over the years, growing older, wiser and more tolerant (my blog, my boast, so stop smirking!) i’ve come to realise that there are no set parameters to weigh a friend. in fact, you shouldn’t even attempt it. there are characteristics, unforgivable in one person, that will be tolerated or ignored in another.
and you should not make demands of friends. you can have reasonable expectations of them. that they should defend you when you are being maligned. but you can’t demand it.
there maybe broad filters on which you choose a friend — can’t be a rapist (other crimes like murder and theft can be considered on a case by case basis), preferably sane (but this again can be compromised), can’t be a spouse-basher, can’t be a mormon (they don’t like outsiders, so why should we like them), etc, etc…
but you can’t go deeper than that.
yet, so often you wonder what drives ‘friends’ to do ‘non-friendly’ stuff. for instance, why would they report a conversation to you, about you, that actually does little else but upset you?
and why some friends feed of your grief or sadness… i know some who look almost stricken when you begin to feel better mentally!
below is a forward from a friend who though a little insane, to her credit is not a mormon, criminal or spouse-basher (i think)… and that kind of sums up what we should expect from a friend.
The Socrates Triple Filter Test
In ancient Greece, Socrates was reputed to hold knowledge in high esteem. One day an acquaintance met the great philosopher and said, ‘Do you know what I just heard about your friend?’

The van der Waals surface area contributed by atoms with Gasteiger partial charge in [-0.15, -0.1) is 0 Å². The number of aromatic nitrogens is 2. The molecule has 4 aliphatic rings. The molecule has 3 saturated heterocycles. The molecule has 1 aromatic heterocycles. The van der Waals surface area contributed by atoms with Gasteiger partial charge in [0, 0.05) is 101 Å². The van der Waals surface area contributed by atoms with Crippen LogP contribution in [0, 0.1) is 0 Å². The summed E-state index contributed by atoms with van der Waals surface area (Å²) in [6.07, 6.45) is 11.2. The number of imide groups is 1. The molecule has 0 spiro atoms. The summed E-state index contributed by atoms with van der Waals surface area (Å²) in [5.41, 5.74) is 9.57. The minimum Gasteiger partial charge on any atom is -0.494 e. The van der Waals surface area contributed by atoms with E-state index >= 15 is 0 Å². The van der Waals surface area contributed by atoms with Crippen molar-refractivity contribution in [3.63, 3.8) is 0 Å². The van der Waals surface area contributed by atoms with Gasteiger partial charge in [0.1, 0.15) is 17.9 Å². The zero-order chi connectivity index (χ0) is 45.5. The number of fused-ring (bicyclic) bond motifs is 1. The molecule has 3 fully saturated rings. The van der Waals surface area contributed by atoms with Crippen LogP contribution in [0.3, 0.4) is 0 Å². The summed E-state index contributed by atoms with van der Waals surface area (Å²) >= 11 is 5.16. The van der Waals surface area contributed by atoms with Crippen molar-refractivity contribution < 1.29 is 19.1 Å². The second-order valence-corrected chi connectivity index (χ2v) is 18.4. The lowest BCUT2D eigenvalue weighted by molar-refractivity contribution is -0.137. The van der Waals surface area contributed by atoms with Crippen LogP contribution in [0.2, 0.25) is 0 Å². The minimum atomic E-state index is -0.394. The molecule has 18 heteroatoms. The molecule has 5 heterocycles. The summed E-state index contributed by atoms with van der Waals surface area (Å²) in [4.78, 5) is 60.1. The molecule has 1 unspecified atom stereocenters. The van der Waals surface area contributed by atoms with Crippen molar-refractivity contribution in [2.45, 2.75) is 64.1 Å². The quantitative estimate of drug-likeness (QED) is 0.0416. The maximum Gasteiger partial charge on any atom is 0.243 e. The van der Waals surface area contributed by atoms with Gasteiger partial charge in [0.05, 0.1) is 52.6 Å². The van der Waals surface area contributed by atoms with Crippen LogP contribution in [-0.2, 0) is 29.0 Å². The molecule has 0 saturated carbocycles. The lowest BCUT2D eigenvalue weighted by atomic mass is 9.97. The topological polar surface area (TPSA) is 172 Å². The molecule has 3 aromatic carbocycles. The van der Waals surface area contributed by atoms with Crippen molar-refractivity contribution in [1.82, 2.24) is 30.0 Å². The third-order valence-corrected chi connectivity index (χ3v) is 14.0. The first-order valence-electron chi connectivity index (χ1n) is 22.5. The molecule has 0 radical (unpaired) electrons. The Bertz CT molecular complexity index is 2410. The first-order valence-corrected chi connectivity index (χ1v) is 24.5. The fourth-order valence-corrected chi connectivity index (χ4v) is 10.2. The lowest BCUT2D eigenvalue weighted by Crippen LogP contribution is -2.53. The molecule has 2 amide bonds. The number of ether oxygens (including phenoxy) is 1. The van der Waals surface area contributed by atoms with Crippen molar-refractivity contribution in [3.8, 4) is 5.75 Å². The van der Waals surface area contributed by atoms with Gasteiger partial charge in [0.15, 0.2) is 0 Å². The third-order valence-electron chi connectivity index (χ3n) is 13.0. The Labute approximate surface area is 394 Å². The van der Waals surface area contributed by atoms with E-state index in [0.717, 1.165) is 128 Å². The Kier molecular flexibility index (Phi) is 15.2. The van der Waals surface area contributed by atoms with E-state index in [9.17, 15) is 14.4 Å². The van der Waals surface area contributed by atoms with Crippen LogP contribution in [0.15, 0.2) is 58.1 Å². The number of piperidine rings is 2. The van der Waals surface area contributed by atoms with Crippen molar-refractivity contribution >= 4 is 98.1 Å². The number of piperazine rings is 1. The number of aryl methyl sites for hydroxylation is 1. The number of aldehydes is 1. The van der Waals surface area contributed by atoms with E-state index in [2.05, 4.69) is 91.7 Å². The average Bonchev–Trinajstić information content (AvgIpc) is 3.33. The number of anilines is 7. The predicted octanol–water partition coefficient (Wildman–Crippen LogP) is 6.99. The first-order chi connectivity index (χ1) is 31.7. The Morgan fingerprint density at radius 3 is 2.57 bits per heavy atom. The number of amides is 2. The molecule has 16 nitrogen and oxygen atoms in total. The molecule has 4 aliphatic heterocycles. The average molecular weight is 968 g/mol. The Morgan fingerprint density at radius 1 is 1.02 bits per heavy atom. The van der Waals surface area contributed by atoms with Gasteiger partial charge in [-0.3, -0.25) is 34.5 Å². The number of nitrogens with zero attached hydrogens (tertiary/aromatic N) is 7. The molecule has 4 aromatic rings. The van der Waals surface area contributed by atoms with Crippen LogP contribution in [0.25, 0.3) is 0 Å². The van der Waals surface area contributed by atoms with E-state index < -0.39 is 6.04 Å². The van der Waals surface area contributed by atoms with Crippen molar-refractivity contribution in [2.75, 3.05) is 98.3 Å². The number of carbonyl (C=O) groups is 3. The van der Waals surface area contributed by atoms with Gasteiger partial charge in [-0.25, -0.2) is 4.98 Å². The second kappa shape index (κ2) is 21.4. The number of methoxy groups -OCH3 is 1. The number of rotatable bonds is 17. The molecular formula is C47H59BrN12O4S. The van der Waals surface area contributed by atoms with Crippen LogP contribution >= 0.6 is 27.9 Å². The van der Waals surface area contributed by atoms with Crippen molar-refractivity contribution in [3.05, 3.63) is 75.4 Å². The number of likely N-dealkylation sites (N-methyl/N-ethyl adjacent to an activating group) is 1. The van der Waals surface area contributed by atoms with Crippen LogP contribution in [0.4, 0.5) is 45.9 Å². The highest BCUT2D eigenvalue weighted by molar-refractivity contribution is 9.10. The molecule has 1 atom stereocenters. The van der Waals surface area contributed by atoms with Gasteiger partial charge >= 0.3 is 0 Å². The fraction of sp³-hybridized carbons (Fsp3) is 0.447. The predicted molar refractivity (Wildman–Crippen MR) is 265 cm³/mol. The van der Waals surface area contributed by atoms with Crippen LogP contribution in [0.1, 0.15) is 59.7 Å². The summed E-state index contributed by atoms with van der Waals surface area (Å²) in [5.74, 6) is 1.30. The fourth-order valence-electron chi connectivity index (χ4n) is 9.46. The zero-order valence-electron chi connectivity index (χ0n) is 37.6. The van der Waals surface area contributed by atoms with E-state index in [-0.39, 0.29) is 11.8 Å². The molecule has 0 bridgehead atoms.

‘Hold on a minute,’ Socrates replied. ‘Before telling me anything, I’d like you to pass a little test. It’s called the Triple Filter Test.’
‘That’s right,’ Socrates continued. ‘Before you talk to me about my friend, it might be a good idea to take a moment and filter what you’re going to say. That’s why I call it the triple filter test.’
‘The first filter is TRUTH. Have you made absolutely sure that what you are about to tell me is true?’
‘No,’ the man said, ‘actually I just heard about it and….’
‘All right ,’ said Socrates. ‘So you don’t really know if it’s true or not. Now let’s try the second filter, the filter of GOODNESS. Is what you are about to tell me about my friend something good?’
‘No, on the contrary…’
‘So,’ Socrates continued, ‘you want to tell me something bad about him, but you’re not certain it’s true. You may still pass the test though, because there’s one filter left: the filter of USEFULNESS. Is what you want to tell me about my friend going to be useful to me?’
‘No, not really.’
‘Well,’ concluded Socrates, ‘if what you want to tell me is neither true nor good nor even useful, why tell it to me at all?’